A check of the USPS website showed that the Beaverkill at Cooks Falls was flowing at 1350 cubic feet per second on Monday afternoon;  water levels are gradually coming down to a very average level at this writing, from a peak of just over 6000 cubic feet per second around midnight Thursday into Friday April 7. The average flow for this date of April 10 was 1080 cfs over 102 years of record-keeping. The minimum flow recorded was 282 cubic feet per second back in 2012, and the maximum flow recorded on April 10 was 7070 cfs in 2001. 

Water temperatures this past week ranged from a low of 38 degrees Fahrenheit last Saturday morning to a high of 47 degrees F on Sunday afternoon. No doubt water temps will be rising soon, and hopefully encouraging some early fly hatches, thanks to the balmy warm days at the beginning of this week. Watch for small blue-winged olives and caddis flies as well as stoneflies crawling out on the rocks. With cool temperatures and high water levels in our rivers and streams, fishing below the surface with large streamers and weighted nymphs such as a Black Leech or large Zug Bug are still your best bet.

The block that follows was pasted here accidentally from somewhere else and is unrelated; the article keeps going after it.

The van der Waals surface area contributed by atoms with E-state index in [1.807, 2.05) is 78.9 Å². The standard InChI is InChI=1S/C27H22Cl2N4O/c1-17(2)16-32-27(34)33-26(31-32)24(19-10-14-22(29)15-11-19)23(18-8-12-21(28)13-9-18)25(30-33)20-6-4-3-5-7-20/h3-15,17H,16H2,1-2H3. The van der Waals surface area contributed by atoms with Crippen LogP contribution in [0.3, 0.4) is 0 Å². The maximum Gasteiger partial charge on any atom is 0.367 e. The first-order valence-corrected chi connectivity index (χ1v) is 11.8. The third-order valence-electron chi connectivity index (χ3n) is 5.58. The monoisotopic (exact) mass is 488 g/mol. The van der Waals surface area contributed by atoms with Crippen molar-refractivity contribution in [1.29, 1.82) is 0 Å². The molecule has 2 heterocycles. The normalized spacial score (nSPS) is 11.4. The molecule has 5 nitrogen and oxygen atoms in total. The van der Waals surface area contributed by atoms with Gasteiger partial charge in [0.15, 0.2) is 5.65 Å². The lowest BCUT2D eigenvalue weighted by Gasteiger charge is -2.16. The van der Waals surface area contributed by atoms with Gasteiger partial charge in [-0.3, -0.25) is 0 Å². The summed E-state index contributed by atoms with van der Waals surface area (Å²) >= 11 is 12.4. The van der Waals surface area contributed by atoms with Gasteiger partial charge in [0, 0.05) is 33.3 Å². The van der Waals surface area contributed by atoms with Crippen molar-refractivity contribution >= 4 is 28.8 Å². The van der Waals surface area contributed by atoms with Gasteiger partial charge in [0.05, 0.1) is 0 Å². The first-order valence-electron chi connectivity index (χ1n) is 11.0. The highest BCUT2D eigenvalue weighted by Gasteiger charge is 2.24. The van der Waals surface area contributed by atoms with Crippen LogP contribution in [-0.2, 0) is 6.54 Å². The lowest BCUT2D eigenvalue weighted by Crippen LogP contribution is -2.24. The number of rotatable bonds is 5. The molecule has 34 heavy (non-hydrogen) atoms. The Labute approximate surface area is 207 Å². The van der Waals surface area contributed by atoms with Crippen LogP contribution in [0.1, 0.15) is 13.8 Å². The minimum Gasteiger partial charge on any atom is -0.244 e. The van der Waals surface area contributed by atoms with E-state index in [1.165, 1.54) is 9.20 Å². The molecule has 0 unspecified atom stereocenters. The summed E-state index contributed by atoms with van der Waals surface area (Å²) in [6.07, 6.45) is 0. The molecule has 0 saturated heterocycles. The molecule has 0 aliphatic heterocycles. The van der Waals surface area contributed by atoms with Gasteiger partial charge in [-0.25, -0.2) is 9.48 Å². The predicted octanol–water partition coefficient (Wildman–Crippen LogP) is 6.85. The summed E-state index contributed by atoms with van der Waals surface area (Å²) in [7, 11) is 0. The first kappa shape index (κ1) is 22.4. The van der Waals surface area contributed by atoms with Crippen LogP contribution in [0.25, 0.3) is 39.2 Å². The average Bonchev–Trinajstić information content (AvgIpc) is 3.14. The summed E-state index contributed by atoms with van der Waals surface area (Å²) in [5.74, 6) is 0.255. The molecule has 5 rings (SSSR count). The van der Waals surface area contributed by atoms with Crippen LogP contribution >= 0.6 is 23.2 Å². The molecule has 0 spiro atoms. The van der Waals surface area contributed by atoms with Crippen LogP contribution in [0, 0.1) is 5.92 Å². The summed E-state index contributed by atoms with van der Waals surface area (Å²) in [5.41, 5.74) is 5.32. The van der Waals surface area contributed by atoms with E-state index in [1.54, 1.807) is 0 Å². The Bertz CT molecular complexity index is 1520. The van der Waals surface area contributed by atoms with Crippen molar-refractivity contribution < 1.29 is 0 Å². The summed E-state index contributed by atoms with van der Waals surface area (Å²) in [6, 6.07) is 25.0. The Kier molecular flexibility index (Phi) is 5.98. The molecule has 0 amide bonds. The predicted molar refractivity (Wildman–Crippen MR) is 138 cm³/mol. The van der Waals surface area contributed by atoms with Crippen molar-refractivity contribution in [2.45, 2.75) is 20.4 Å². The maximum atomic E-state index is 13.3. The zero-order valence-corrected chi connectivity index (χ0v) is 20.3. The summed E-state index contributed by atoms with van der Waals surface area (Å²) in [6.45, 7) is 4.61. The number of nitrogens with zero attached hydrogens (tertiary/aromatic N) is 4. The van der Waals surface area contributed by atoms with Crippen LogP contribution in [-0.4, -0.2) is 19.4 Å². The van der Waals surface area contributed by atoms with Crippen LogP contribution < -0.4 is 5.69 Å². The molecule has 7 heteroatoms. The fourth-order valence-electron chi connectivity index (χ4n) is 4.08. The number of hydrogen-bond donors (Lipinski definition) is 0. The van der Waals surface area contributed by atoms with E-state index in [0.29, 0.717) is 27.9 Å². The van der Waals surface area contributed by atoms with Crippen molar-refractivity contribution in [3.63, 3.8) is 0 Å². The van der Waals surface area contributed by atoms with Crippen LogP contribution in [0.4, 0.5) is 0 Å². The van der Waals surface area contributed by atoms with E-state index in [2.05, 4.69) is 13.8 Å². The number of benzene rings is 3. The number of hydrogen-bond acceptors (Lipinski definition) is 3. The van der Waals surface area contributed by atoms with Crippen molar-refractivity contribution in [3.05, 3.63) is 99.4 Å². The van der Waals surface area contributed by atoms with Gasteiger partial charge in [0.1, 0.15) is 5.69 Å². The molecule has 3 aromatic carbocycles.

The East Branch Delaware River was flowing at  4260 cubic feet per second on Monday afternoon and are slowly receding to a more average flow - for this date, April 10, of 1980 cfs,  based on 61 years of record-keeping. The minimum flow recorded was 472 cubic feet per second in 2012 and the maximum flow recorded on March 27 was 10,800 cfs in 2001. 

Water temperatures on the East Branch this past week ranged from a low of 38 degrees F last Sunday morning to a high of 46 degrees F last Wednesday afternoon.

Most of the snow has now melted; however the ground is really saturated and groundwater is adding to the velocity of our streams and reservoirs. 

A check of our the NYC Catskill reservoirs on April 10, 2017 showed that the current capacity is 101.7  percent full; all reservoirs are spilling, except for Rondout, which is at 96.5% capacity. We are now above the  ‘normal’ capacity for this date in April, of 97.3%. In checking the average precipitation, the precipitation for January, February and March 2017 were all higher than the historical average for those months.

The City of New York has allowed boats out on Pepacton Reservoir as of Wednesday of last week, and Al has received sawbellies for bait as of last Thursday.